New must-read works of fiction and nonfiction inform, inspire, and intrigue.
Penn researcher's new book cites complexities that parties decline to address and many don't even see
As the founder of a Hong Kong nonprofit, Nancy Yang W92 is helping other charitable groups reach the city’s neediest people.
Real estate expert A.J. Steigman WG18 talks about his startup's success and the Wharton resources that helped him along the way.
Tips for staying the course when confronting workplace fatigue
As CEO of the new U.S. International Development Finance Corp., Adam Boehler W00 is advancing American investments abroad that could challenge China’s influence.
Marketing professor Peter Fader explains how a new name heralds exciting things to come for the School's book-publishing arm.
The Wharton alumna reflects on her experience on the show, which inspired a national conversation about inappropriate physical contact and led CBS to change protocol for its long-running hit series.
Professor Stephanie Creary offers advice for thinking differently about job candidates.
And other lessons I learned from Simon Sinek's new book, The Infinite Game
On her latest Choiceology podcast, Wharton professor Katy Milkman discusses the mechanisms of repeated behavior with social psychologist and author of Good Habits, Bad Habits Wendy Wood.
The Wharton Global Youth Program is looking for alumni to join its mission to bring business education to kids across the world.
Experts examined proposals similar to those endorsed by Elizabeth Warren and Bernie Sanders during a Penn Wharton Budget Model event.
How to recognize and overcome the mental obstacles you may be creating for yourself.
In a conversation with Wharton professor Stephanie Creary, two accomplished business executives tackled the issue of representation among the highest levels of leadership.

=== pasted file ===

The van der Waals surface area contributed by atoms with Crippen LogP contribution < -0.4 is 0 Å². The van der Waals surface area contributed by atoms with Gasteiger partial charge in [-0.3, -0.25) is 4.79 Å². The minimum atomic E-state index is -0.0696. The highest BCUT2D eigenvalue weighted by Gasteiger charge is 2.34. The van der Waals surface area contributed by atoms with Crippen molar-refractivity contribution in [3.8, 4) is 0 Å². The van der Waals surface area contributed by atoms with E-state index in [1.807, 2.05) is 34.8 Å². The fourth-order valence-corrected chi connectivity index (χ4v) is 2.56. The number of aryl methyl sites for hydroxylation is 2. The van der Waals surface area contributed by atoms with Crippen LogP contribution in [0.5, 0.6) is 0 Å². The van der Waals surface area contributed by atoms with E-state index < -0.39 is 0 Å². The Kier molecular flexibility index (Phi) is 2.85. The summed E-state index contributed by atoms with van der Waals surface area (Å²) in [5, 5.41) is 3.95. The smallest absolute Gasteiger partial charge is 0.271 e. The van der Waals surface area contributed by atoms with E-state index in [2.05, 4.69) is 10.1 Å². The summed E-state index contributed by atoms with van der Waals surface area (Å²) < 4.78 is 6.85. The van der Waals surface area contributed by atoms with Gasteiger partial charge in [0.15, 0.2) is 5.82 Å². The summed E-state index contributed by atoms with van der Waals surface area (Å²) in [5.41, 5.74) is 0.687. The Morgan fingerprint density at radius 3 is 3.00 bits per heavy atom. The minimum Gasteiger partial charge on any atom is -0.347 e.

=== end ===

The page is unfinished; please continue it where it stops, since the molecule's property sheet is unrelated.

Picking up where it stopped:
New must-reads explore the secrets of resilient entrepreneurs, the business value of aesthetics, and one man’s mission to cure his own rare disease.
Putting these tips into action can lead to better workplace discussions and a healthier office environment.
Executive coach Alissa Finerman WG98 offers strategies for improving both team and individual performance.
The best supervisors understand and practice these essential communication tips.
It's estimated that one out of three employees in the U.S. workforce are millennials. Alissa Finerman explains why you can't ignore them and how managers can develop and partner with this important group.
Alissa Finerman discusses understanding our strengths, and using them effectively to move toward our goals.
The better you understand your own strengths and what you contribute to your team the more effective your partnerships will be.
How can we be the most successful version of ourselves in the workplace? By identifying and owning our strengths.
Leadership coach Alissa Finerman shares client anecdotes to explain how succeeding in business can be as simple as having the right story in mind.
Apply our mature strengths in the workplace and we score different results than if we use raw strengths. How can this inform employee, and our own, development?
Leadership coach Alissa Finerman makes the case for the power of a strengths-based approach to life and work.
Being the smartest person in the room no longer makes companies and people successful. What does? Leadership coach Alissa Finerman has the answer.
CEOs like GM’s Mary Barra spend a lot of time in airplanes, but that doesn’t mean their trade-offs are right for you, says leadership consultant Alissa Finerman.
Dreams, New Year’s resolutions and “should haves, could haves, would haves”— we’ve heard them all. Here are eight mental exercises to move you past them.
Achieving goals means sticking it out over the long run and remaining consistent.
Crazy ideas often break new ground, yet usually start off as concepts that excite you and no one else.